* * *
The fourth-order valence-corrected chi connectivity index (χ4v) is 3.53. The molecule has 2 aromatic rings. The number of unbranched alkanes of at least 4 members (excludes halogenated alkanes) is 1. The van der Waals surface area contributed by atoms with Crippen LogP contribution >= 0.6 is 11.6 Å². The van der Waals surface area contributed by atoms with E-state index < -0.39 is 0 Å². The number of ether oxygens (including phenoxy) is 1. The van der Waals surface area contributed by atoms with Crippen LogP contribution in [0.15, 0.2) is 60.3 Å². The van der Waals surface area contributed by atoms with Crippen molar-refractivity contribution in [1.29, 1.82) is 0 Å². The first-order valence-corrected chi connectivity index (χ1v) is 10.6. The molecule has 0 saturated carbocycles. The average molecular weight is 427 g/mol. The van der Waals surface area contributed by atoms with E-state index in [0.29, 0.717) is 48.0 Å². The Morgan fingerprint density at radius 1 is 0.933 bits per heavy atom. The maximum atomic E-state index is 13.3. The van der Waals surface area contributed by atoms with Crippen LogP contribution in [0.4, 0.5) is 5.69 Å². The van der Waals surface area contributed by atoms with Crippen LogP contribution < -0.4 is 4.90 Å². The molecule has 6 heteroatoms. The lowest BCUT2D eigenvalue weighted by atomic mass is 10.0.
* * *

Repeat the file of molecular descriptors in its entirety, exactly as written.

The fourth-order valence-corrected chi connectivity index (χ4v) is 3.53. The molecule has 2 aromatic rings. The number of unbranched alkanes of at least 4 members (excludes halogenated alkanes) is 1. The van der Waals surface area contributed by atoms with Crippen LogP contribution >= 0.6 is 11.6 Å². The van der Waals surface area contributed by atoms with E-state index < -0.39 is 0 Å². The number of ether oxygens (including phenoxy) is 1. The van der Waals surface area contributed by atoms with Crippen LogP contribution in [0.15, 0.2) is 60.3 Å². The van der Waals surface area contributed by atoms with Crippen molar-refractivity contribution in [1.29, 1.82) is 0 Å². The first-order valence-corrected chi connectivity index (χ1v) is 10.6. The molecule has 0 saturated carbocycles. The average molecular weight is 427 g/mol. The van der Waals surface area contributed by atoms with E-state index in [0.29, 0.717) is 48.0 Å². The Morgan fingerprint density at radius 1 is 0.933 bits per heavy atom. The maximum atomic E-state index is 13.3. The van der Waals surface area contributed by atoms with Crippen LogP contribution in [0.4, 0.5) is 5.69 Å². The van der Waals surface area contributed by atoms with Crippen LogP contribution < -0.4 is 4.90 Å². The molecule has 6 heteroatoms. The lowest BCUT2D eigenvalue weighted by atomic mass is 10.0.